As the purposes of the community are enforced upon the individual, the purposes of such a ‘federalised’ state should be enforced on the communities.

As a counter to the power of ethno-nationalism, which has been mushrooming in Manipur, attempts should be made to portray the political “Manipur by will”, transcending language culture and ethnicity, as an antithesis, or even to recast the lack of “objective Manipur” as a virtue, as a specifically civilisatory mission entrusted to Manipur.

What has always been the most problematic of Manipur’s linguistic-cum-ethnic differences is the contrast between the Majority Meitei and the minority tribals. This can be solved by attempts made to portray the political “nation by will” by pressure groups in each community on the motto that what you expect from others shall be performed to others.

As the Northeast Indians are finding out that their ethnicity as Mongoloid Indians has profound consequences for their physical safety, political status and economic prospects in India, this paper looks into the ethnic conflict in the tiny state of Manipur.

Manipur is not the only region where ethnic-conflict is phenomenal. They are world-wide.

There is immigrant Muslim ethnic conflict in the UK while integrating Indians assimilate in the British culture.

One should understand as I do why Manipuri Nagas want to secede and join Nagaland. It’s naught to do with political economy but ethnicity ie to join fellow Nagas and live for ever “without perceived discrimination”.

As there are many violent confrontations along ethnic lines after the end of the Cold war many political scientists have studied ethnic strife and its remedies. There are differing schools of thought. The following are my suggested remedies.

Defining the causes of ethnic strife in Manipur is easy as they do elsewhere, by just cataloguing a cocktail of poverty, misunderstanding, resentment, cultural intolerance and perceived injustices. But finding remedies is very difficult.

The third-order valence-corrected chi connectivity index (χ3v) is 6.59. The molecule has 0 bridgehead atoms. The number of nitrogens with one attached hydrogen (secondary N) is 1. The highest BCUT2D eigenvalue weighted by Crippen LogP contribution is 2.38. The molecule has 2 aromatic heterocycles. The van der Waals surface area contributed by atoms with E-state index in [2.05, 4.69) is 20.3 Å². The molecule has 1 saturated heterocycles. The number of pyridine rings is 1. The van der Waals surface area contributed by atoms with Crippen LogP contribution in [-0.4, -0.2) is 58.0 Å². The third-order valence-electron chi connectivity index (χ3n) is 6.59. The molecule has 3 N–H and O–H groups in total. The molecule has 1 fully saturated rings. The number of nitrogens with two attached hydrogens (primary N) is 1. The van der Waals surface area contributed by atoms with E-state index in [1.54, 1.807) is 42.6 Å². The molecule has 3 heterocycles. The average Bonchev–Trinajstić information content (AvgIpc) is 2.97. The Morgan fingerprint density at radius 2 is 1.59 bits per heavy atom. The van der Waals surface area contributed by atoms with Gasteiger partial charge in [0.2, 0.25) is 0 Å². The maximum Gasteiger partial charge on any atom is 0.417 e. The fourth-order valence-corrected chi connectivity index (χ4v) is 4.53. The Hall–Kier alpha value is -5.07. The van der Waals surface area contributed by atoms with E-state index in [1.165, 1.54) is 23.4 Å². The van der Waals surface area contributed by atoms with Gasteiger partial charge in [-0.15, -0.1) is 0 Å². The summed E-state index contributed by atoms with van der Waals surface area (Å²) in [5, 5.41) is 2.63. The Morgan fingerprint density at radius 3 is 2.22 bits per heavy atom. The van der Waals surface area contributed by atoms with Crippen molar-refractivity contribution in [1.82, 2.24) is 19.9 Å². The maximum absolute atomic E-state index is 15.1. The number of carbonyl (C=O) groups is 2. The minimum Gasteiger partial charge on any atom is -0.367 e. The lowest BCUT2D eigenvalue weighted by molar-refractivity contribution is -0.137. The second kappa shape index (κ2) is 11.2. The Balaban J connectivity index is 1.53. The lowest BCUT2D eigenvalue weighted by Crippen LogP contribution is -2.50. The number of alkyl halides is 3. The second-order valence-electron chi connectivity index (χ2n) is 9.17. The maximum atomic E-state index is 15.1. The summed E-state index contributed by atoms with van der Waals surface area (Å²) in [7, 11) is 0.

Ethnic conflict is caused by ethnicity, which mobilises, structures and manages ethnic organisations. Further, their leaders use ethnic divisive strategies to mobilise political support.

The potential for ethnic conflict is almost universal because there are very few states with only one ethnic group. Manipur is no exception as there are 36 ethnic groups.

Democracy alone cannot ensure ethnic harmony. Instead it allows freer expression of ethnic antagonisms as it does in Manipur.

In theory, in Manipur, leaders of the dominant Meitei group gain office and then use state institutions to distribute economic and political benefits preferentially to the Meiteis and thus discriminate against other minority tribes. That is, the state is ineffective in addressing the concerns of their constituencies.

The minority ethnic groups having endured alleged discrimination for over sixty years felt that their shared deprivation has been long enough and thus mobilised political support on ethnic lines.

In reality, the cause of ethnic conflict is primordial. That is, ethnic conflict exists because there are traditions of belief and actions towards primordial objects such as biological features and especially territorial location and the concept of kinship between members of ethnic groups such as Kabuis, Tangkhuls and Nagas. This kinship makes it possible for ethnic groups to think in terms of family resemblances.

The leaders of the minority ethnic groups in Manipur want accommodation in terms of jobs, economy, security, development, health care and so on. When they are not forth coming from or judged “politically infeasible” by the dominant group, the leaders take recourse to violent protests.

The more radicalised leaders became militant. Underground groups came into existence. This usually causes the birth of ethnonationationalism that can help delineate the geographical, political and cultural relationship with its neighbours.

The territorial integrity of Manipur is now vigorously challenged by the diversity of 36 ethnic groups living in the state. The insurgents of these ethnic Kukis, Nagas, Kacha Nagas (Zemi Nagas now) and smaller units like Hmar, Paite. Gangte etc all demand regional autonomy or independence. Meiteis want an independent Kangleipak while Kukis dream of Zalengam. Nagas prefer to form Nagalim.